Organizers of Earth Day, celebrated each April 22, say more than one billion people are marking Earth Day 2016 with activities to promote environmental protection.
The day is used as a time to organize various communities - school groups, neighborhoods, faith communities and more - to take part in such activities as local cleanups, tree plantings, meetings with political officials and educational events.
While world leaders are commemorating the day with the signing of the Paris Climate Agreement at U.N. headquarters in New York, Susan Bass, senior vice president of the Earth Day Network, says environmental activists are marking the day in nearly 200 countries.
Bass says times have changed since the first Earth Day in 1970, dreamed up by a U.S. senator dismayed by the effects of a massive oil spill in Santa Barbara, California a year earlier.
Focus on climate change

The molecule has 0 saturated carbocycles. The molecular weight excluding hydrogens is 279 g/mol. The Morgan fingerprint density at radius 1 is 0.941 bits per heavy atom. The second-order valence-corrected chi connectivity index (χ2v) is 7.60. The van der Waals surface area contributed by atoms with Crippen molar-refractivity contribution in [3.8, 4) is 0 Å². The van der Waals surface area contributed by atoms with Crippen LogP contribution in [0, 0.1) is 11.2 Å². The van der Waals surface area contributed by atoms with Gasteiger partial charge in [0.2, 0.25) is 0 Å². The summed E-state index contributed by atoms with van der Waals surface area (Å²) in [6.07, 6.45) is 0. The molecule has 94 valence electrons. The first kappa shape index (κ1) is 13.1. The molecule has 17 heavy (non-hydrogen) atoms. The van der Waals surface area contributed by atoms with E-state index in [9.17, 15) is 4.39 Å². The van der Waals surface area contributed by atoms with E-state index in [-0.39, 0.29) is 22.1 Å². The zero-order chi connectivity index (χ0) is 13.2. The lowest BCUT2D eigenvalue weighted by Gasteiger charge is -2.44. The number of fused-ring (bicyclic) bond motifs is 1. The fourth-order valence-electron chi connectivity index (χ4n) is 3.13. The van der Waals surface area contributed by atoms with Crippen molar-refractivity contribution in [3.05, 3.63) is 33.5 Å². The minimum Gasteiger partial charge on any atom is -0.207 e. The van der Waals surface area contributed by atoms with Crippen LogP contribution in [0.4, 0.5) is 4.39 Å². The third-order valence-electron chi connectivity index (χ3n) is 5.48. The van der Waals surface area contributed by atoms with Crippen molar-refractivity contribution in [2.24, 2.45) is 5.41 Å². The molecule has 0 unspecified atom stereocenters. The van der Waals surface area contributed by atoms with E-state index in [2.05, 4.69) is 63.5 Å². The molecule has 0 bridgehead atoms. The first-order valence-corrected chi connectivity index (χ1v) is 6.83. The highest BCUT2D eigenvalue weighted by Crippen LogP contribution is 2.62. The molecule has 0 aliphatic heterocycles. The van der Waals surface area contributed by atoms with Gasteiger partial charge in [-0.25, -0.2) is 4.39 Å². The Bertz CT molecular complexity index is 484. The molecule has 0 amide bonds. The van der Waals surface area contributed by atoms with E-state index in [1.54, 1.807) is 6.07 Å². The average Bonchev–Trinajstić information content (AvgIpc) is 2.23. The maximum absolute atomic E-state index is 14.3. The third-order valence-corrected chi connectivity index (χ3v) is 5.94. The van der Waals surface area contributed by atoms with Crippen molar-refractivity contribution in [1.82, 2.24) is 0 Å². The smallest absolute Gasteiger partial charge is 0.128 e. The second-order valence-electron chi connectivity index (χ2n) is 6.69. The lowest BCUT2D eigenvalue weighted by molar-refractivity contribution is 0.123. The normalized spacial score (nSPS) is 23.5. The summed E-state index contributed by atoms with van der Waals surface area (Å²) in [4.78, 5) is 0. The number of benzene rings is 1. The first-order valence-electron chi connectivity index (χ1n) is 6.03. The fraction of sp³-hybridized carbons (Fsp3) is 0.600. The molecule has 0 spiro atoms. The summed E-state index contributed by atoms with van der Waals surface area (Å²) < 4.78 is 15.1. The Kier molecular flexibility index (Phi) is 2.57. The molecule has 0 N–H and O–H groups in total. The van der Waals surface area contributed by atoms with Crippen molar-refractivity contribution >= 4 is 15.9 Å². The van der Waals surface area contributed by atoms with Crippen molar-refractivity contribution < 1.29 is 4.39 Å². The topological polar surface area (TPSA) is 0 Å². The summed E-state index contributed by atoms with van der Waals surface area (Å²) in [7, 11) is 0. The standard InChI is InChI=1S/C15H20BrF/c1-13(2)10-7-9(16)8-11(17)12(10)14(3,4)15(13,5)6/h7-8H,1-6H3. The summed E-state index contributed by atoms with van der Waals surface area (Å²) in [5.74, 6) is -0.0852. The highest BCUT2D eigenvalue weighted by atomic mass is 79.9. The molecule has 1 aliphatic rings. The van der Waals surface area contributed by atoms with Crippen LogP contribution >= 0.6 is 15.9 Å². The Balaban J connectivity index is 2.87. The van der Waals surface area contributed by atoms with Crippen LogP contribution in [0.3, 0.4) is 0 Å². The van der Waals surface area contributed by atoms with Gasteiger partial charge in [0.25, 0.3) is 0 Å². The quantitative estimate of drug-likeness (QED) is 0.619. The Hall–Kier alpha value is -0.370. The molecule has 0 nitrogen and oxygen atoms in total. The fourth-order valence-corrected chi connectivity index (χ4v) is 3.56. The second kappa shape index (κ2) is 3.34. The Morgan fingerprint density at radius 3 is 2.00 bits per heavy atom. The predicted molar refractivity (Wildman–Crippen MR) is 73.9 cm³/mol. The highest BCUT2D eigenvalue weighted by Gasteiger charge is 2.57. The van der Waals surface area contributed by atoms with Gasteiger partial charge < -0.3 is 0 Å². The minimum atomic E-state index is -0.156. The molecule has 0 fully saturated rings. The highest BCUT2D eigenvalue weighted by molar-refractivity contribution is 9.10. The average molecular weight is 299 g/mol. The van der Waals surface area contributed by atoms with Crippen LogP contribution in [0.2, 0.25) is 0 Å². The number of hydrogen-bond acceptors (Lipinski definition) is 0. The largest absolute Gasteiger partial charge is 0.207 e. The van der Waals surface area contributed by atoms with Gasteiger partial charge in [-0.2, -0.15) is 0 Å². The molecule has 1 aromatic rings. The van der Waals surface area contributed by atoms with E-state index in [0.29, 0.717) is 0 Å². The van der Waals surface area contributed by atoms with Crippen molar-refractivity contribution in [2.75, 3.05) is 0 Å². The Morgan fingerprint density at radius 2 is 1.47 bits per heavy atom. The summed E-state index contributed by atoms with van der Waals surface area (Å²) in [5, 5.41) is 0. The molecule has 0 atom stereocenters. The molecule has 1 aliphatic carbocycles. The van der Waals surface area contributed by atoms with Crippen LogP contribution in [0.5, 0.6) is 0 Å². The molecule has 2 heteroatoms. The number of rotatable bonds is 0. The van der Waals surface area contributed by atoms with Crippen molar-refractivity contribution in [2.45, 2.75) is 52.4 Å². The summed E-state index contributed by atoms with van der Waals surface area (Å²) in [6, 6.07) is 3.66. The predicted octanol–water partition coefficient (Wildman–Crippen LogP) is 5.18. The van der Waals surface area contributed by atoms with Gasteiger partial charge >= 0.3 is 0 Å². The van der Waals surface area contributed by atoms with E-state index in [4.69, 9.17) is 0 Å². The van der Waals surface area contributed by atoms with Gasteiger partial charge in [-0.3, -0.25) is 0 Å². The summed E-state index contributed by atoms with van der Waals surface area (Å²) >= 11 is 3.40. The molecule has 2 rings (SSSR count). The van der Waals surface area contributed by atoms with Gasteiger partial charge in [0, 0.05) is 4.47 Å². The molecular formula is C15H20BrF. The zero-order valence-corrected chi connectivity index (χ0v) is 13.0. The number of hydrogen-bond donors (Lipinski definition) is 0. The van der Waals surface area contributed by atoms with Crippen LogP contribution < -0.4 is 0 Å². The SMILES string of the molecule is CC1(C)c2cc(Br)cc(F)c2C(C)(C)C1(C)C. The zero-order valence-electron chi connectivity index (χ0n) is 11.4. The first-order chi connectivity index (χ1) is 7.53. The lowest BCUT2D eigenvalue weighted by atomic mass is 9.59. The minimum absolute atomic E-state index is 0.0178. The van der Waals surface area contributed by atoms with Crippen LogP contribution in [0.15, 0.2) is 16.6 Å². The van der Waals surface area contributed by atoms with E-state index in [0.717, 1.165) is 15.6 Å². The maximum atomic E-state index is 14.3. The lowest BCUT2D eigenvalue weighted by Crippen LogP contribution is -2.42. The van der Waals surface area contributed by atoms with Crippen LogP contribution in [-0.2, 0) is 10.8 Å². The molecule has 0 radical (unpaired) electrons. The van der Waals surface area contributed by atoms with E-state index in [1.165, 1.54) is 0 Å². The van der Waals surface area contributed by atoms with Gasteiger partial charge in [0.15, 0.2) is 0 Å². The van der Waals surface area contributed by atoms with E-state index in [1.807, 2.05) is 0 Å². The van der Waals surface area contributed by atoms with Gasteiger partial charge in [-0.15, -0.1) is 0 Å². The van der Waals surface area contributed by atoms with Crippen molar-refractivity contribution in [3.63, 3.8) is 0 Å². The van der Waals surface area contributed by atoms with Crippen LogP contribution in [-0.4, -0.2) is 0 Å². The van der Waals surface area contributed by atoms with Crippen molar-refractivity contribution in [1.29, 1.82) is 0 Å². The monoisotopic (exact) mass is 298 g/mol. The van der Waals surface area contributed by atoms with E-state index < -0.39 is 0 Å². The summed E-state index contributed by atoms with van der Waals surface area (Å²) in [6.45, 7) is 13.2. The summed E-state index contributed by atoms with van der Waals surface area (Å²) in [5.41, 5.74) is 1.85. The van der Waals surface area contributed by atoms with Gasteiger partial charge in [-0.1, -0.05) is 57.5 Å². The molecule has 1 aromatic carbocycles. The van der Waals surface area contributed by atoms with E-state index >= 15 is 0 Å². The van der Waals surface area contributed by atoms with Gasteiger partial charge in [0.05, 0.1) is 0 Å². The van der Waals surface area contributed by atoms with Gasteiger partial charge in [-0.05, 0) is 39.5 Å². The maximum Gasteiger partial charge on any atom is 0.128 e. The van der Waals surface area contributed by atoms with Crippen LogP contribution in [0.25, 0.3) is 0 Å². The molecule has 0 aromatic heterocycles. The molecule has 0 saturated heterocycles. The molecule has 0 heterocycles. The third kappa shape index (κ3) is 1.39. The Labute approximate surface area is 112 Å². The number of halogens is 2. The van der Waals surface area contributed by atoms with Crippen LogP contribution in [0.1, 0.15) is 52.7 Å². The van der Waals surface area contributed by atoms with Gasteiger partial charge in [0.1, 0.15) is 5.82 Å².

In 1970, Bass says, "our rivers were on fire, the skies were black. There was a very visible pollution that everyone could see." Now, she says, the focus is climate change, which is a more subtle issue. She says organizers' focus is on education and grassroots activism, especially in pollution-challenged places like China and India.
Yet, challenges also remain in the United States where the Santa Barbara oil spill that inspired the first Earth Day is now considered the third-largest spill in U.S. waters. It was surpassed in 1989 by the Exxon Valdez spill in Alaska, and in 2010 by the even larger Deepwater Horizon spill in the Gulf of Mexico.